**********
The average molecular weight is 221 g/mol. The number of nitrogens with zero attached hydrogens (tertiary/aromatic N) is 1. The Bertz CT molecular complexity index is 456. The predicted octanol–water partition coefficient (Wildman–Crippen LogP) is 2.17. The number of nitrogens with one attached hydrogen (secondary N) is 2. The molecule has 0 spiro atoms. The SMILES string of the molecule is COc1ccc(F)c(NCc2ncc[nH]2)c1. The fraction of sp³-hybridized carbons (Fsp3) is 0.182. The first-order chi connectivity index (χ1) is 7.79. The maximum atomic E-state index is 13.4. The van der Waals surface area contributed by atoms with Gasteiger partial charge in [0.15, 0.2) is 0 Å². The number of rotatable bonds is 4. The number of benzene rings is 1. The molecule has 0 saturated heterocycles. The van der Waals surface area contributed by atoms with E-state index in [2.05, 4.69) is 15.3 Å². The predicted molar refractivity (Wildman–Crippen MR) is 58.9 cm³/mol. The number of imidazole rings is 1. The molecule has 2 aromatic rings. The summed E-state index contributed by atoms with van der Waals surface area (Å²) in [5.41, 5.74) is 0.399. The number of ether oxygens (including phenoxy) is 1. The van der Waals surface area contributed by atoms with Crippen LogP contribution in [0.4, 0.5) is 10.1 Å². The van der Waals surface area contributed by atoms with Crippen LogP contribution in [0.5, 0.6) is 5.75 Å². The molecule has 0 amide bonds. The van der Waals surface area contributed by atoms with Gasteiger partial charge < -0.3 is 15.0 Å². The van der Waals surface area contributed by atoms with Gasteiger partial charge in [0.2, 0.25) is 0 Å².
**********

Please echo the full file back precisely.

The average molecular weight is 221 g/mol. The number of nitrogens with zero attached hydrogens (tertiary/aromatic N) is 1. The Bertz CT molecular complexity index is 456. The predicted octanol–water partition coefficient (Wildman–Crippen LogP) is 2.17. The number of nitrogens with one attached hydrogen (secondary N) is 2. The molecule has 0 spiro atoms. The SMILES string of the molecule is COc1ccc(F)c(NCc2ncc[nH]2)c1. The fraction of sp³-hybridized carbons (Fsp3) is 0.182. The first-order chi connectivity index (χ1) is 7.79. The maximum atomic E-state index is 13.4. The van der Waals surface area contributed by atoms with Gasteiger partial charge in [0.15, 0.2) is 0 Å². The number of rotatable bonds is 4. The number of benzene rings is 1. The molecule has 0 saturated heterocycles. The van der Waals surface area contributed by atoms with E-state index in [2.05, 4.69) is 15.3 Å². The predicted molar refractivity (Wildman–Crippen MR) is 58.9 cm³/mol. The number of imidazole rings is 1. The molecule has 2 aromatic rings. The summed E-state index contributed by atoms with van der Waals surface area (Å²) in [5.41, 5.74) is 0.399. The number of ether oxygens (including phenoxy) is 1. The van der Waals surface area contributed by atoms with Crippen LogP contribution in [0.4, 0.5) is 10.1 Å². The van der Waals surface area contributed by atoms with Crippen LogP contribution in [0.5, 0.6) is 5.75 Å². The molecule has 0 amide bonds. The van der Waals surface area contributed by atoms with Gasteiger partial charge < -0.3 is 15.0 Å². The van der Waals surface area contributed by atoms with Gasteiger partial charge in [0.2, 0.25) is 0 Å².